| RIO DE JANEIRO
RIO DE JANEIRO For some in Brazil, the decision by a Supreme Court judge to place many top politicians under investigation for suspected corruption, including leading contenders in next year's presidential race, clears the way for a new era in politics.
The sweeping probe ordered by Justice Luiz Edson Fachin encompassed all the likely presidential candidates from Brazil's main political parties, including left-leaning former President Luiz Inácio Lula da Silva who is leading in the polls.
"A chance for a clean start," O Globo, an influential Rio de Janeiro daily, said on Wednesday's front page.
But many familiar with the workings of Brazil's multiparty system and its sluggish courts said the investigation may bring little beyond more instability - especially if an untested maverick steps in to fill the political void.
"It's good we have institutions that are battling corruption but this opens up a gaping leadership vacuum that for now creates further instability," said Rafael Cortez, a political scientist at Tendencias, a consultancy in São Paulo.
The massive investigation that opened three years ago into kickbacks at the state run oil company Petrobras (PETR4.SA) has already shaken Brazil's political establishment. It contributed to the impeachment of leftist President Dilma Rousseff last year, and has dogged the new government of President Michel Temer.
Yet the investigation ordered by Fachin on Tuesday, based on plea bargain testimony by employees of engineering company Odebrecht, marked a major escalation of the political fallout.
Eight government ministers and 12 state governors were swept up in the probe, as well as dozens of sitting lawmakers - including the speakers of both houses of Congress - and four former presidents.
After emptying out Tuesday afternoon when the probes were announced, Congress remained largely vacant on Wednesday as nervous lawmakers weighed the repercussions.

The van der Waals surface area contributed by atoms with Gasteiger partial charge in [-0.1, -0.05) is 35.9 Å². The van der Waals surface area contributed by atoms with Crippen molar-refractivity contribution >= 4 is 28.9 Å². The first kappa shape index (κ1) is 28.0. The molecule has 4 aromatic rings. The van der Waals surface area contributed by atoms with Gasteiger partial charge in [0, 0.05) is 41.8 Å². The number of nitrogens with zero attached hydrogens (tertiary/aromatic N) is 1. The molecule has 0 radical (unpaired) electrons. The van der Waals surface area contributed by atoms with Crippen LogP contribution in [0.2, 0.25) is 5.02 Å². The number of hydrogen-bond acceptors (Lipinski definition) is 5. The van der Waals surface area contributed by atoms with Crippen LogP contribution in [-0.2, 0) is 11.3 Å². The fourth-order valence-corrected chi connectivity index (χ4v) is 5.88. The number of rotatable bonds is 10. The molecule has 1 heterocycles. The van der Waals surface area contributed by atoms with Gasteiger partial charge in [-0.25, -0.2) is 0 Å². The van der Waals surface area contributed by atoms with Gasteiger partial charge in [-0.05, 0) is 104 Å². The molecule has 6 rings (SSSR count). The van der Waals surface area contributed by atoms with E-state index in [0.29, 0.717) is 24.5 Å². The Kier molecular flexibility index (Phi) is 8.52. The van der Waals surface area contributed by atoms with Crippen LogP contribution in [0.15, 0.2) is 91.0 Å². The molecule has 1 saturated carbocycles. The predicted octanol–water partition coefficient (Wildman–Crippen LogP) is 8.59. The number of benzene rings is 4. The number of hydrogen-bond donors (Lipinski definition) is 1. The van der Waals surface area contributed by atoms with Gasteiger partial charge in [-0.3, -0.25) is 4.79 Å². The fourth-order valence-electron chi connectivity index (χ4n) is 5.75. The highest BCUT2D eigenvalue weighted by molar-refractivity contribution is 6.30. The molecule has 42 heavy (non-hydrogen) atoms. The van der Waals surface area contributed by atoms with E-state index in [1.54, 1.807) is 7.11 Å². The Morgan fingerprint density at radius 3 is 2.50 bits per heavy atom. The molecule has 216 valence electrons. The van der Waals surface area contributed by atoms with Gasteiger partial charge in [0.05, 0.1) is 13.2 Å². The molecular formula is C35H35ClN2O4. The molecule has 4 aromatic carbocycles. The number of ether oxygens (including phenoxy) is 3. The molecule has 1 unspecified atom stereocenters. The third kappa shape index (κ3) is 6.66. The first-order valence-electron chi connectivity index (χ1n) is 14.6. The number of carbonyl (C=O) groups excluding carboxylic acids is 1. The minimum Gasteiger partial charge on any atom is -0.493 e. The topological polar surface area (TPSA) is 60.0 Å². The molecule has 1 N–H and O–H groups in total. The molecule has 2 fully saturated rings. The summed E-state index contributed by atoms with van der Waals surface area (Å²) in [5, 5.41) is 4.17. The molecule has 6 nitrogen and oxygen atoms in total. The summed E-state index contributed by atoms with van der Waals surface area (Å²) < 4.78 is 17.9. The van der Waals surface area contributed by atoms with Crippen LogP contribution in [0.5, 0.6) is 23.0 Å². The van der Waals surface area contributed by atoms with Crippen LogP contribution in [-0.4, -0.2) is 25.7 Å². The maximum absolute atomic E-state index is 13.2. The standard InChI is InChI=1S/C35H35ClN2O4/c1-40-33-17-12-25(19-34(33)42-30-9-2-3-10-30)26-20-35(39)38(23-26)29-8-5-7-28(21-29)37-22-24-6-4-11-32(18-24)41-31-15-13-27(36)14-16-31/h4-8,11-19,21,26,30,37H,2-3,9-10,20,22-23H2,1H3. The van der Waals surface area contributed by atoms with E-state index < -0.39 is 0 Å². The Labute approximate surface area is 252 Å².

SCEPTICAL OF CHANGE
The investigations were welcomed by many citizens in a country wearied by daily reports of corruption and in dire need of political progress to revive an economy saddled by two years of recession.
"I would like to see new leadership, a new electoral option," said Jurandir Ferreira dos Santos, 32, an administrative assistant in São Paulo.
Like many Brazilians, he was sceptical about the political class' ability to change. "We are seeing no one emerging in Congress to provide leadership, no new parties capable of offering us an option we can believe in."
On a practical level, the popular mood may force major political parties to rethink the political calculus behind the various possible candidates.
The centre-right Brazilian Social Democratic Party (PSDB) saw two of its possible choices, senators Aécio Neves and José Serra, named in Fachin's probe. A third possible PSDB contender, São Paulo Governor Geraldo Alckmin, was referred by Fachin for investigation by a lower court.
Some politicians portrayed the investigations as a welcome chance to clear their names. Neves, who lost the 2014 election to Rousseff, said in a statement it would now be possible to "unmask the lies and show the absolute propriety" of his conduct.
With an antsy electorate, though, the uncertainty could open the door to newcomers casting themselves as agents of change.
PSDB members are already speculating whether João Doria, a wealthy businessman and upstart politician who surprised rivals by getting elected mayor of Sao Paulo last year, may be the party's only untainted option.
There could also be an opportunity for brazen populists like Jair Bolsonaro, a renegade conservative who espouses a nationalist, law-and-order agenda and has stirred controversy with his views on gender and race.
"You never know who might take advantage of the electoral mess," says Carlos Melo, a professor of politics at Insper, a São Paulo business school. "An outsider might make the best president ever or maybe they'd be the worst."
(Reporting by Paulo Prada in Rio de Janeiro; Additional reporting by Ricardo Brito in Brasilia and Laís Martins in São Paulo; Editing by Daniel Flynn and Tom Brown)